candlestick

August-December 1842


The Collected Letters, Volume 15


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TC TO JAMES BALLANTINE ; 31 December 1842; DOI: 10.1215/lt-18421231-TC-JBA-01; CL 15: 257-258


TC TO JAMES BALLANTINE

Chelsea, 31 decr, 1842—

My dear Sir,

The second or concluding Portion of your Gaberlunzie's Wallet,1 which you are kind enough to send me in a very friendly manner, has come safe to hand. Owing to some delay with my own Publishers here,2 it has been kept back, as I find, for three weeks or more; this is the cause why I did not thank you sooner, as I should and would have done.

I have not yet had time to give the work such an examination as I purpose; but in reading here and there, it is easy to discern a fine genial open sense; much vigour, simplicity of heart (which is the only true kind of vigour or robur [strength]); and already a light, graceful faculty of giving utterance to much of this; in short, a fine talent, which it is highly worth your while to cultivate more and more. I judge you to be still young:3 what can I recommend to you but to penetrate valiantly deeper and deeper into that Inner Shrine of Things which you are on the way towards; to spare no toil, to count no costs, but press ever forward, as for the one thing needful, always attaining, never having attained! Many a fine talent, in these unprofitable days, is squandered as furnace-ashes, which might, by faithful energy, have been smelted into an enduring ingot. The populace of readers is very foolish; it behoves the writer himself to be wiser. He had better take less and less counsel of them,—and of their reviewers, and puffers and calumniators, and idle clanjamphray [rabble] of babblers and editors and zany-prophets. He is their leader; and ought to ride them, as a man does long-eared quadrupeds, not whither they want to go, but whither he wishes, and judges it wiser to go; the quadrupeds themselves will be grateful to him at last,—that he has not ridden with them “over steep places” down into Seas of Tiberias,4 but far elsewhither!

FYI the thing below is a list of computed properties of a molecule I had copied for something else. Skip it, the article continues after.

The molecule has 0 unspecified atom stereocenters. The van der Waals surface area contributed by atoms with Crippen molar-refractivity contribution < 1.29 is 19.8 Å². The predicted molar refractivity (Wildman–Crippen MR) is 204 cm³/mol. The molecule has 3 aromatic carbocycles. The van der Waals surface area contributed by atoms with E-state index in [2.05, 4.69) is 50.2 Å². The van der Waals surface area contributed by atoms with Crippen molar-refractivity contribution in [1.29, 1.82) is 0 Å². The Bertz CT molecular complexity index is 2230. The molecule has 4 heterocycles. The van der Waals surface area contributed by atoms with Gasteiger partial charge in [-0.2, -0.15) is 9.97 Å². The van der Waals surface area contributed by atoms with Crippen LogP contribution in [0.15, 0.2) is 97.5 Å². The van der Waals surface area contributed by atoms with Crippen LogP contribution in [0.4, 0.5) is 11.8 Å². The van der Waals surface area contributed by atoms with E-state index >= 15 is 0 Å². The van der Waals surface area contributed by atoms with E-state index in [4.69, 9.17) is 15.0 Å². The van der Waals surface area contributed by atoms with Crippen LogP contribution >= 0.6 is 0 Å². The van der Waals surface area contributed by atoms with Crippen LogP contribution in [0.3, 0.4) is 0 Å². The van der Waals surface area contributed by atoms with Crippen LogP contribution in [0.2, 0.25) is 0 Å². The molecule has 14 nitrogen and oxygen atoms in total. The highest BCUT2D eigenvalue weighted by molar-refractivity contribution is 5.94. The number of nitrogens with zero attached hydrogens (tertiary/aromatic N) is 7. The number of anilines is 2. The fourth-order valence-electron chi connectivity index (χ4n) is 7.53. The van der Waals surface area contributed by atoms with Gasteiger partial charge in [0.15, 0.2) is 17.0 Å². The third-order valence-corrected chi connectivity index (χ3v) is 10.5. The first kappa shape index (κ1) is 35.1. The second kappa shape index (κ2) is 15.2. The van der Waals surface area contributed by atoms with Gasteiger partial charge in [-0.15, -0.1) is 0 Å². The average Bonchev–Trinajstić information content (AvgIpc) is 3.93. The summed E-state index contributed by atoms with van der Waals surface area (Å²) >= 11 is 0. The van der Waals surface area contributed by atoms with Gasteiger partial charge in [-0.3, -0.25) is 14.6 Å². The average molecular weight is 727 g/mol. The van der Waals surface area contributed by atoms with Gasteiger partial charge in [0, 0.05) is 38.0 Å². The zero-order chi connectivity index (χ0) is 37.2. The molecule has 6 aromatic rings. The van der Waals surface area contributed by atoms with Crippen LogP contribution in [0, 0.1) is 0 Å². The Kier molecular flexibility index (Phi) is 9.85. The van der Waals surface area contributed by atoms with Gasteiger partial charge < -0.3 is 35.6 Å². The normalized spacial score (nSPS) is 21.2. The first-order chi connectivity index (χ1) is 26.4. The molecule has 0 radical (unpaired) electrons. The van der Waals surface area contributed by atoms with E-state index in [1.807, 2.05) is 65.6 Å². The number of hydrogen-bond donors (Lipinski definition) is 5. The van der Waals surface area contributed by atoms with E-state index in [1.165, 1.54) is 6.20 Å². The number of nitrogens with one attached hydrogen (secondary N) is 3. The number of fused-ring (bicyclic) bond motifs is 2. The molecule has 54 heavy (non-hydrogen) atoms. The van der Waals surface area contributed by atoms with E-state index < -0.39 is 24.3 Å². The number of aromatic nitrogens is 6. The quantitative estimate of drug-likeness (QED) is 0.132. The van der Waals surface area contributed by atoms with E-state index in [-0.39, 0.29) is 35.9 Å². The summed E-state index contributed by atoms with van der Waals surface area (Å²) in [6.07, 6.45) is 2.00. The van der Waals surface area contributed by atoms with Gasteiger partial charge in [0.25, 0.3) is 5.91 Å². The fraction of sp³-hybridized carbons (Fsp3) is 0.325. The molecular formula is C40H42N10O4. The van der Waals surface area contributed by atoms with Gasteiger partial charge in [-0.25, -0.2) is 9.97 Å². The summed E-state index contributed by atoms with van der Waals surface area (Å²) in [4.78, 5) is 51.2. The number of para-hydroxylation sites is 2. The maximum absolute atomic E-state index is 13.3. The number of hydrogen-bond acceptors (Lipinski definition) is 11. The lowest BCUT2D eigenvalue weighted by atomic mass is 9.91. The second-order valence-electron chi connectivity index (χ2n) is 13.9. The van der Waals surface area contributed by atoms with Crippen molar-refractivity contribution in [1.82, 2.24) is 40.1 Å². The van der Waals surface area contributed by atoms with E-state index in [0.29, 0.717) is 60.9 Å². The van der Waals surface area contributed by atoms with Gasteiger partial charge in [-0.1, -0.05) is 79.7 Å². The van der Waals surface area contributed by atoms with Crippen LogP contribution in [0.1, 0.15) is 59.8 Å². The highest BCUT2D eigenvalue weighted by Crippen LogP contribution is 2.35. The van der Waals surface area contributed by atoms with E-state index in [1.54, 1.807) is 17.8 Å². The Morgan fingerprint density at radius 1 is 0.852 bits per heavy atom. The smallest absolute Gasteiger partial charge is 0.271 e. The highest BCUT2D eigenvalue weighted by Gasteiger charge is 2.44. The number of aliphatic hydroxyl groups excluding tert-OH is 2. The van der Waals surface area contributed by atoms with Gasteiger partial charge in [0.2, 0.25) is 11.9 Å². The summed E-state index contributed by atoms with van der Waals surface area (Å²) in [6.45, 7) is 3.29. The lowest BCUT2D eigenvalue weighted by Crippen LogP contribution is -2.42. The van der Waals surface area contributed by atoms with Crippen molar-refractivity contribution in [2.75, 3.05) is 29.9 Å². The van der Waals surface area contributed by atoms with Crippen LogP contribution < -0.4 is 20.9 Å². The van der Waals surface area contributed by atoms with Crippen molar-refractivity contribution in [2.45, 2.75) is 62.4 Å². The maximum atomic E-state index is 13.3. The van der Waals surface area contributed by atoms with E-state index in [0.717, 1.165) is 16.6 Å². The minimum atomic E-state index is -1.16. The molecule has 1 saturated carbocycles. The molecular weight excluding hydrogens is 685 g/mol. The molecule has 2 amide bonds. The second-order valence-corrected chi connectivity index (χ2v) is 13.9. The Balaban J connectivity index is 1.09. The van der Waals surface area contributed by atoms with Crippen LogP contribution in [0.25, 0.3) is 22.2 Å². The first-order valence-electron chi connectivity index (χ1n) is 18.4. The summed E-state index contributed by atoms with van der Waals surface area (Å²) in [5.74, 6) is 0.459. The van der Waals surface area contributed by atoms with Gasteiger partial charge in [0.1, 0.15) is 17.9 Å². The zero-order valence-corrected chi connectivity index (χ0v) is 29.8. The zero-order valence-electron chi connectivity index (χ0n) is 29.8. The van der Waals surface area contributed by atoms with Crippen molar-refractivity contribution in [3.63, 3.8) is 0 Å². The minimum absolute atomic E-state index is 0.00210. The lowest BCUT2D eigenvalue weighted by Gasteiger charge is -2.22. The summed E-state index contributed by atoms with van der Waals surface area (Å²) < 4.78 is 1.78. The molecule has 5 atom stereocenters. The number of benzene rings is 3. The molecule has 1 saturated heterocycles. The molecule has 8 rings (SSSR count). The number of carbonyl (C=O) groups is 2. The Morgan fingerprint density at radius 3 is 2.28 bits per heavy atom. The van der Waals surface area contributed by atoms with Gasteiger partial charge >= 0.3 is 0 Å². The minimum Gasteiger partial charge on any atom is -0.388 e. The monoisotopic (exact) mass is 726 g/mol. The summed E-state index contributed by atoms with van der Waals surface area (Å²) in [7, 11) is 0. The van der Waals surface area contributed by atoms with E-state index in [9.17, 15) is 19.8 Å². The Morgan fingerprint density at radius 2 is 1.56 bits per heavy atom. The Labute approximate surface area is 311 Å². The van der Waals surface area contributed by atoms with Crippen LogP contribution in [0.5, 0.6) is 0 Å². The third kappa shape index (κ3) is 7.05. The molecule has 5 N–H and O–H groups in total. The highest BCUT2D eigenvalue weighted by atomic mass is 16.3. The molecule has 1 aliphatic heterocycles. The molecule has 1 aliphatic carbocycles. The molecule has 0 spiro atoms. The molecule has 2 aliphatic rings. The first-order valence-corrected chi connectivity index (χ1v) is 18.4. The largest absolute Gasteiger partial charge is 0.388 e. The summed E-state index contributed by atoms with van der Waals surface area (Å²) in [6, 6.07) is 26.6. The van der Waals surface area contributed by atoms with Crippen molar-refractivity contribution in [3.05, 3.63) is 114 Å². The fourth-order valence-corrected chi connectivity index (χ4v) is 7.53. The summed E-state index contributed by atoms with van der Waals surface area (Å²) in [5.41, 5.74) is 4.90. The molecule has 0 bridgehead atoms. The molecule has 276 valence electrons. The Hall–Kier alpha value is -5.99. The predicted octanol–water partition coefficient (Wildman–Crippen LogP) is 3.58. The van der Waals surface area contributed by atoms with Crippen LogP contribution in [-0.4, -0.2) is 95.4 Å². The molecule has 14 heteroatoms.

In a word, I will commit you to your own Good Genius (which is whatsoever of Wisdom and Truth a man has in him); and bid you listen reverently to its smallest whisper, deaf mostly to other noises—

With thanks & true wishes,

T. Carlyle